生活

Giant electric pole dwarfs persimmon & street

東京の中には、たくさんのあまりきれいでないものがあります。とても高い電線は江戸時代の五日市街道の上を渡ります。ごみ焼却炉の煙突や高架道路やマンションの終わらない蛍光灯の列も都市生活に奇妙なリズムをつくります。このとても高い電線の下に柿の実が見えます。

There are many urban sights in Tokyo that are jarring to newcomers, perhaps none more so than the giant electricity poles. Well, there’s also garbage incinerators with tall chimneys in every neighborhood, elevated freeways, endless rows of fluorescent lights stacked high on exposed residential hallways, and the zeal for paving over almost all surfaces.

This photo was taken near Shin Koenji where the elevated main power line crosses Itsukaichi Kaido, a road that dates back to Edo and maybe earlier. You can just make out a silhouetted ripe persimmon fruit. Sometimes these unattractive elements create their own rhythm and patterns in urban life.

Sterile corporate landscape lights up briefly in fall

なぜ、企業のランドスケープはこんなに想像力がないのでしょうか。生活を表現していますけれど、ほとんど生命がありません。それでも、短い間、この並んでいるモミジはきれいになります。

In contrast to yesterday’s photo, here is a small row of maples, in full fall glory, lined up behind a corporate building on Road 246 in Aoyama. Corporate landscapes often look sterile and bare. This is all the more ironic since their purpose is to present the appearance of life.

This one seems all the more lacking because it borders the lush mix of garden and wildness surrounding the 1960s Aoyama danchi housing project. For a brief moment in fall, these trees are looking their best.

Yokohama’s lovely ferry terminal and promenade

都市計画が良くないのに、東京生活は素晴らしいと友達に話します。最近、TEDxSeedsに行って、横浜の港でまた遊びました。大さん橋という国際埠頭はきれいな建築や商売や水辺公園を組み合わせています。横浜がこんな新しい開いたスペースを作られるならば、東京もできるはずです。

I often tell people that Tokyo’s urban life is wonderful in spite of city planning. On the one hand, this view valorizes the activities of everyday people in making public spaces alive with plants, care, and community. On the other hand, it also expresses a resignation that city leaders cannot or will not improve city life.

Recently I attended TEDxSeeds at Yokohama’s restored port. In addition to wonderful historic buildings that are preserved and reused, the entire port area has a revitalized public park and waterfront promenade. One of the most spectacular public places is the undulating rooftop park above the International Ferry Terminal, designed by London’s Foreign Office Architects; in Japanese it’s called Osanbashi.

This is a bold example of creating a new open space that combines commerce (the business of loading and unloading passenger ships) with a place for residents and visitors to stroll and relax on the waterfront. I heard one Yokohama resident refer to the building as “the whale” building because of its curvy surface.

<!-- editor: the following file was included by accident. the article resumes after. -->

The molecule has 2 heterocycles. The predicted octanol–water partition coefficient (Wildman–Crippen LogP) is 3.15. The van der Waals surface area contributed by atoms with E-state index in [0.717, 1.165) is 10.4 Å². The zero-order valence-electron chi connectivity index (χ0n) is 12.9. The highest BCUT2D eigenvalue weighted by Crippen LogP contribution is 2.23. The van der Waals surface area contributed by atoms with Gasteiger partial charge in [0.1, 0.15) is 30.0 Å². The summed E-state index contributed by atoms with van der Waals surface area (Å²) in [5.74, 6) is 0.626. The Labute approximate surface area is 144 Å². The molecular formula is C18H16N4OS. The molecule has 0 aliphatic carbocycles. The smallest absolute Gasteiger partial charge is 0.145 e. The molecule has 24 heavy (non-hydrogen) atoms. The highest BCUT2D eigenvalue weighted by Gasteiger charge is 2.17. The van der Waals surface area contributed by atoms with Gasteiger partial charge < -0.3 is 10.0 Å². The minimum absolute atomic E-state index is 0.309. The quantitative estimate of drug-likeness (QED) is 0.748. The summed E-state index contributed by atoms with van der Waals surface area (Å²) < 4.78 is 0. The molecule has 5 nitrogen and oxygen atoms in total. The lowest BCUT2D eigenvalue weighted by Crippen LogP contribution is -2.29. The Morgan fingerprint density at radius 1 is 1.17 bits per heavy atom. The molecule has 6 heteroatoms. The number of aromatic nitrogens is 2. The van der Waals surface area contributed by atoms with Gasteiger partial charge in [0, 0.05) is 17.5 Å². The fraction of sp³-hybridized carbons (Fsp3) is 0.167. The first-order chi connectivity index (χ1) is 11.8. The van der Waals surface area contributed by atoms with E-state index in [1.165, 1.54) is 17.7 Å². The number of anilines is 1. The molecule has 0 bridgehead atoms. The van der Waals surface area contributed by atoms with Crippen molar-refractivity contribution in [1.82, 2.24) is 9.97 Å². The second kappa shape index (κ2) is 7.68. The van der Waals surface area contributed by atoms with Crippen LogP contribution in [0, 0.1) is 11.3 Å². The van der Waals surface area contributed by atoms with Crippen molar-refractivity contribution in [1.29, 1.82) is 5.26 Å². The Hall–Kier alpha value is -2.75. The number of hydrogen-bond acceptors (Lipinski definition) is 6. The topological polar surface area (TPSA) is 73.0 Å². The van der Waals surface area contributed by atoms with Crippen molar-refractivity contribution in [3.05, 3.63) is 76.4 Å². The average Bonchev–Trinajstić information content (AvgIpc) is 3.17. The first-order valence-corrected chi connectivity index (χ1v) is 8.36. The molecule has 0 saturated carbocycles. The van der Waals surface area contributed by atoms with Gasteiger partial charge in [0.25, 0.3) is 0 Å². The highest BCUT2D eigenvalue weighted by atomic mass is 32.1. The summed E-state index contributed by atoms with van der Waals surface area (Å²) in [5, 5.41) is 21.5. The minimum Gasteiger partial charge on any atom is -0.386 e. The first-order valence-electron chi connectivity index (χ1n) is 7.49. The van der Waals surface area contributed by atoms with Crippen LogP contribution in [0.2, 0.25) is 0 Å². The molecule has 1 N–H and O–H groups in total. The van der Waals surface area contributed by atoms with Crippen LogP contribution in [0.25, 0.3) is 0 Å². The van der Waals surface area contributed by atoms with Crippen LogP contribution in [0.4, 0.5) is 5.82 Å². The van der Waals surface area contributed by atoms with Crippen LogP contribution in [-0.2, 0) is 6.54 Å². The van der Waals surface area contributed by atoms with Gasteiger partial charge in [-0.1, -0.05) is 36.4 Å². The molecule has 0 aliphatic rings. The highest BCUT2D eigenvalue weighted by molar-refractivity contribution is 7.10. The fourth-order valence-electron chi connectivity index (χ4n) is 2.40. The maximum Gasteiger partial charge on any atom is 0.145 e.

If Tokyo city leaders thought big, what kind of new public spaces could be created here? How could some of its past be made visible and accessible today? What natural resources could be reclaimed with great architecture and some vision? It seems in terms of city planning that Japan’s other cities are more dynamic and more forward-looking than its capital.

Inside a Japanese nuclear power plant

原発についてたくさん勉強になりましたけれども、毎日の生活とエネルギーの本当のコストの問題が残っています。

A fascinating short video from IDG News Service’s @martyn_williams shows the inside of a functioning nuclear power plant in Japan. It’s Kashiwazaki Kariwa, the world’s largest nuclear plant, on the Japan Sea, also known as the East Sea of Korea.

In the past two weeks, we have all learned many details about nuclear power generation: from containment vessels to doughnut-shaped torus, steam venting, cooling pools, basement pumps and generators, and dangers from radioactive iodine and cesium. While the Daichi survived the earthquake, several days without electricity led to pressure build-up, exposed fuel rods, explosions, and radioactive releases.

Most Japanese school children are given tours of nuclear facilities to encourage familiarization and acceptance. Watching the video above, I am struck by the incongruity of these images of rational organization with the recent realization that a lack of power can quickly turn these engineering marvels into a grave threat to human existence.

It is interesting that the video above, and I am certain the hundreds of school tours, fail to mention that the reactors serve a second and equally dangerous function: they are the storage locations for spent nuclear rods. While the active rods have control rods and secured cases, the spent rods seem to be in less protected parts of the reactors.

The explosions at the Daichi nuclear power plant in Fukushima have literally blown the lid off a scary reality that is normally kept far from conscious thinking. Everyone knows that nuclear waste and the long-term dangers it poses are the by-product of this “clean,” low carbon energy. What is less known is that these spent rods remain near population centers and alongside ocean coasts that routinely experience tsunamis and earthquakes. They remain hidden from view within the plants because the rods are difficult to transport safely and few communities would welcome them.

I expect that as the crisis becomes less acute, there will be more attention to the questions of how much energy we need, how to balance what is possible with what is prudent, and how to make visible the true costs of energy production, including the wars used to “secure” petroleum from hostile regions, and the potential contamination of people and land from nuclear power and waste.

In the coming weeks, this blog will focus on recovery from the nuclear crisis, including increased city bicycling, reduced power consumption, and other positive developments. I will also show signs of Tokyo’s spring, and other evidence that the natural world continues in spite of human activity.